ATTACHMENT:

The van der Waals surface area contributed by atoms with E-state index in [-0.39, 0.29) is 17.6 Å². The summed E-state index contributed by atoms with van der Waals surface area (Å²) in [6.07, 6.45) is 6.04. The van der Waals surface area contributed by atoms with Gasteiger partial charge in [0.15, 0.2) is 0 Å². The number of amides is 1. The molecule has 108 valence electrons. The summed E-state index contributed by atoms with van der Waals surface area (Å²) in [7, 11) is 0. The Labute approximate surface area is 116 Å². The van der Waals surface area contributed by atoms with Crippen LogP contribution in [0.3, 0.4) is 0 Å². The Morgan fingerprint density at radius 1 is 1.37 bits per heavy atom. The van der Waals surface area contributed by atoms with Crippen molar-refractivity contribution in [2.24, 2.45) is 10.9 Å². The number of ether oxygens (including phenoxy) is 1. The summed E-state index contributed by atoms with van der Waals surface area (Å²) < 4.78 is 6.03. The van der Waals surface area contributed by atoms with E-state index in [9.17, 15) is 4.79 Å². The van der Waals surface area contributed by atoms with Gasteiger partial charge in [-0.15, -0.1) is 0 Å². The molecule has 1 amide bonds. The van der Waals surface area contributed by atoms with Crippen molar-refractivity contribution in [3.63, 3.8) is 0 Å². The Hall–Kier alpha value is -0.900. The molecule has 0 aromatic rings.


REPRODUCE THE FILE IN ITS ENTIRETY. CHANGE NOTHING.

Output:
The van der Waals surface area contributed by atoms with E-state index in [-0.39, 0.29) is 17.6 Å². The summed E-state index contributed by atoms with van der Waals surface area (Å²) in [6.07, 6.45) is 6.04. The van der Waals surface area contributed by atoms with Gasteiger partial charge in [0.15, 0.2) is 0 Å². The number of amides is 1. The molecule has 108 valence electrons. The summed E-state index contributed by atoms with van der Waals surface area (Å²) in [7, 11) is 0. The Labute approximate surface area is 116 Å². The van der Waals surface area contributed by atoms with Crippen LogP contribution in [0.3, 0.4) is 0 Å². The Morgan fingerprint density at radius 1 is 1.37 bits per heavy atom. The van der Waals surface area contributed by atoms with Crippen molar-refractivity contribution in [2.24, 2.45) is 10.9 Å². The number of ether oxygens (including phenoxy) is 1. The summed E-state index contributed by atoms with van der Waals surface area (Å²) < 4.78 is 6.03. The van der Waals surface area contributed by atoms with E-state index in [9.17, 15) is 4.79 Å². The van der Waals surface area contributed by atoms with Gasteiger partial charge in [-0.15, -0.1) is 0 Å². The molecule has 1 amide bonds. The van der Waals surface area contributed by atoms with Crippen molar-refractivity contribution in [3.63, 3.8) is 0 Å². The Hall–Kier alpha value is -0.900. The molecule has 0 aromatic rings.